Active listening has never been more important to the morale of a staff body. Matt Toledo, writing for Forbes urges us to: “make the most of every conversation. When we listen, we connect the dots between people.”
2. Foster a relationship even with the most difficult people
In an interview with Harvard Business Review, Bruce Daisley, Vice President of Twitter explained that when he’s leading a team he’s explicitly direct in his approach to forging relationships.
“I don’t believe in sugarcoating my communication, artificially prefacing the message with positivity or taking the easy option of ‘leadership avoidance.’
The best influencers recognise that they need the support of everyone that they can muster, not just those who are easy to get along with. The best influencers will have a deep understanding of what motivates all those around them, will think about how that translates to a virtual environment, and then use this knowledge to their advantage. Not just focusing on those team members it’s easy to lead is critical here: use the online environment, and the discipline of your calendar to schedule in catch-ups with all stakeholders, even the tricky ones, and try to ask them questions which help you to understand what makes them tick.
3. Show passion and commitment
If you as a leader are not showing passion and commitment to your work, your targets and your organisation, then it’s going to be much harder to influence others to do so, too. You need to make sure that you are successfully demonstrating your own commitment wherever you can.
This can be very hard to do when you are feeling low, or struggling yourself, and I am not suggesting that you should be taking on all the emotional labour of pretending that everything is rosy when it is not. Authenticity remains important. However, when you are having a good day, when things are going well, or when a project is heading in the right direction, using the opportunity to share your passion and commitment will go a long way to helping to remind your team what is important, and what is at stake. Your enthusiasm coupled with your likeability will help to influence them to take positive action, just as it will help to drive you forward, too.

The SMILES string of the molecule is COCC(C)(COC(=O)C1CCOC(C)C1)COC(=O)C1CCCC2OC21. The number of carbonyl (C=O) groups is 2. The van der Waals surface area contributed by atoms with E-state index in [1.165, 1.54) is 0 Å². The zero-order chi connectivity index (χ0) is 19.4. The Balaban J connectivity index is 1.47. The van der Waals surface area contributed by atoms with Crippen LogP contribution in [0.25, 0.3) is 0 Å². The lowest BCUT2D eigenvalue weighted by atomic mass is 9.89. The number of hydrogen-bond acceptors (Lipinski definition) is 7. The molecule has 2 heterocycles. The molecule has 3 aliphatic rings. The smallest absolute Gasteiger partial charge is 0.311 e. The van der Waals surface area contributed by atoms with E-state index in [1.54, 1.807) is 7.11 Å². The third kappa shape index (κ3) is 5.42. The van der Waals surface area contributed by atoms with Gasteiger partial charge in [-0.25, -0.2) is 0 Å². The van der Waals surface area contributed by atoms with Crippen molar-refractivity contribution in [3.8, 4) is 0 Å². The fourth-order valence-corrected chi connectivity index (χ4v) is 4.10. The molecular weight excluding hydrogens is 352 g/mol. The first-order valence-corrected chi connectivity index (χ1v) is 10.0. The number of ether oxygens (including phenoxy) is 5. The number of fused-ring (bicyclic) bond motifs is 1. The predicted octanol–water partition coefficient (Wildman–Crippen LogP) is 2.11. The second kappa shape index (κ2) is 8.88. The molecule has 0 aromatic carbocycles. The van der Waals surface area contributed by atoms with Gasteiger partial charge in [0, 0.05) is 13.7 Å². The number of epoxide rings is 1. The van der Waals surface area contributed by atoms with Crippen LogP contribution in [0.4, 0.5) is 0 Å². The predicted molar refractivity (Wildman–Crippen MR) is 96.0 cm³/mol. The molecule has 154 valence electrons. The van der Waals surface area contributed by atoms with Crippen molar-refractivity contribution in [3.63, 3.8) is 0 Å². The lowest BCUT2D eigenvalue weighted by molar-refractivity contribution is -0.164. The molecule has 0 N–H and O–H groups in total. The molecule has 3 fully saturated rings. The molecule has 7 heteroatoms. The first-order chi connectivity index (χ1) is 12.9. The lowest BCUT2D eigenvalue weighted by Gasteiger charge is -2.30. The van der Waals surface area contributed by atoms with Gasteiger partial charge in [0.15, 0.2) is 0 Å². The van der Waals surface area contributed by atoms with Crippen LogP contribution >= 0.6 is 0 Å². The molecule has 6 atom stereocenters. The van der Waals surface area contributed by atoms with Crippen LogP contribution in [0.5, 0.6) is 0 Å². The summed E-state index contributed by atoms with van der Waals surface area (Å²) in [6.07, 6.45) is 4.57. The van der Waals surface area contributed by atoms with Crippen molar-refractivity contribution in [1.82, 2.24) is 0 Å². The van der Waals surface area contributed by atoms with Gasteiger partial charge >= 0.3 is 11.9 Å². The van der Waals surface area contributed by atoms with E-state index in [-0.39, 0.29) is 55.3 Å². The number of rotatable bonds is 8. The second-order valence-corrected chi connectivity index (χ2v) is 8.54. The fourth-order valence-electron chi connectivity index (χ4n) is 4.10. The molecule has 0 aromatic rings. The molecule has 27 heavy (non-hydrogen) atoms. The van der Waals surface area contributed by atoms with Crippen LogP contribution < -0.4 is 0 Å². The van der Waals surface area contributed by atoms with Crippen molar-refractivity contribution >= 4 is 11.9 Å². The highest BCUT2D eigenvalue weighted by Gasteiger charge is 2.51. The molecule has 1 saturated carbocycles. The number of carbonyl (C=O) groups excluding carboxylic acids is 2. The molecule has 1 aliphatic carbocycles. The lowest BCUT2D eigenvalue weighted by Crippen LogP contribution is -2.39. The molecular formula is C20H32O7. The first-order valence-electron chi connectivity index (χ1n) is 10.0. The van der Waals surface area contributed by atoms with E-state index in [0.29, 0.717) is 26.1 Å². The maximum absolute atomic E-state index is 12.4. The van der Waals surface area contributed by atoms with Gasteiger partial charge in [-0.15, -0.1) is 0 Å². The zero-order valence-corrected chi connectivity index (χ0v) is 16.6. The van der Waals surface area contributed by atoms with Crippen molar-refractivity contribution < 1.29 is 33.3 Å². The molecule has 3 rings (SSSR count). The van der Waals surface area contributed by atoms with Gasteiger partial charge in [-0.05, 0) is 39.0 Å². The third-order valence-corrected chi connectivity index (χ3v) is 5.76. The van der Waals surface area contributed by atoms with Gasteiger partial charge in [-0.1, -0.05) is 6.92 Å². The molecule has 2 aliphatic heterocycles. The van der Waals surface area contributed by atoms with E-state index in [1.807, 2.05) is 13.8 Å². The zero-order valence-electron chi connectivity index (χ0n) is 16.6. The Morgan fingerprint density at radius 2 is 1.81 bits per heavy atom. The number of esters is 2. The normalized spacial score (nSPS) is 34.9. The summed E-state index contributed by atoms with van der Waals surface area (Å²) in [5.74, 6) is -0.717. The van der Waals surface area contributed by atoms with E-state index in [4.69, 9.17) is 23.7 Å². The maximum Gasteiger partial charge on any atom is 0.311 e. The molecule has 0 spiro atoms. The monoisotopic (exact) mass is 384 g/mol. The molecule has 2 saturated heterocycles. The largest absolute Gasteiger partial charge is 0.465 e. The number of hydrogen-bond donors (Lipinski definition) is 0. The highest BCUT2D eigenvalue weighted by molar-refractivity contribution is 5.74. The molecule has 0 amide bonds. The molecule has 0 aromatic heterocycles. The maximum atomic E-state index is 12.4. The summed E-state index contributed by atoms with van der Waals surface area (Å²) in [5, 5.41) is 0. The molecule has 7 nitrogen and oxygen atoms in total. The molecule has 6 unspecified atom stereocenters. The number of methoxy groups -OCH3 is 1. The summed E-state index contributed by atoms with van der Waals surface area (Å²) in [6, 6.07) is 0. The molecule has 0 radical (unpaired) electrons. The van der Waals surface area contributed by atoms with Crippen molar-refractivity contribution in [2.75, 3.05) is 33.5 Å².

Your passion can be future-facing, too: find ways to share your vision for success, make team members aware of how their roles feed into this bigger vision. People will not hold themselves accountable if they are not surrounded by similar commitment and dedication. This can be done remotely by regularly drawing attention back to common goals, whether during virtual meetings or in electronic communication.
4. Set an example
If you are liked, or respected, or ideally both, then people will look to you for inspiration. You will not need to pull them towards your way of doing things – they will follow more naturally. And then this creates the opportunity to influence by setting an example for them to follow.
But this can be hard to convey online. How do you show people what you are doing when they only have a small, occasional window into your working world? Your intention should be to be very clear on what you are doing and how it would be desirable to copy this behaviour.
Michael Schrage explains the value of the ‘leading by example’ story, which works just fine in remote working as it does face to face:
“In over 15 years of asking, no one has ever said they can’t, don’t, or won’t lead by example. To the contrary, executives always — always! — volunteer lead-by-example stories and vignettes they felt revealed something important about themselves. Their answers exposed their expectations (realistic and otherwise) about how their actions would be perceived by colleagues, clients, investors, etc. Charm and charisma are wonderful, but good examples can prove as persuasive as great presence.”
There are other ways to be obvious in terms of what you expect, too, through your own actions. Whether it’s setting a precedent when it comes to online punctuality, taking the lead in terms of expected work output, or leading the way in communication expectations, these are all great ways to be clear where you want your employees to draw their example from. Then you just need to work hard to shape that example.
Hopefully, as a result of the advice above, you feel clearer on how to develop your influence online in a way that works for you. As with most of what I’ve written during lockdown, be assured that everyone is finding their feet, practising, and making mistakes. But if you give these influence techniques a go, you are likely to find that they create good results that you can then make use of time and again.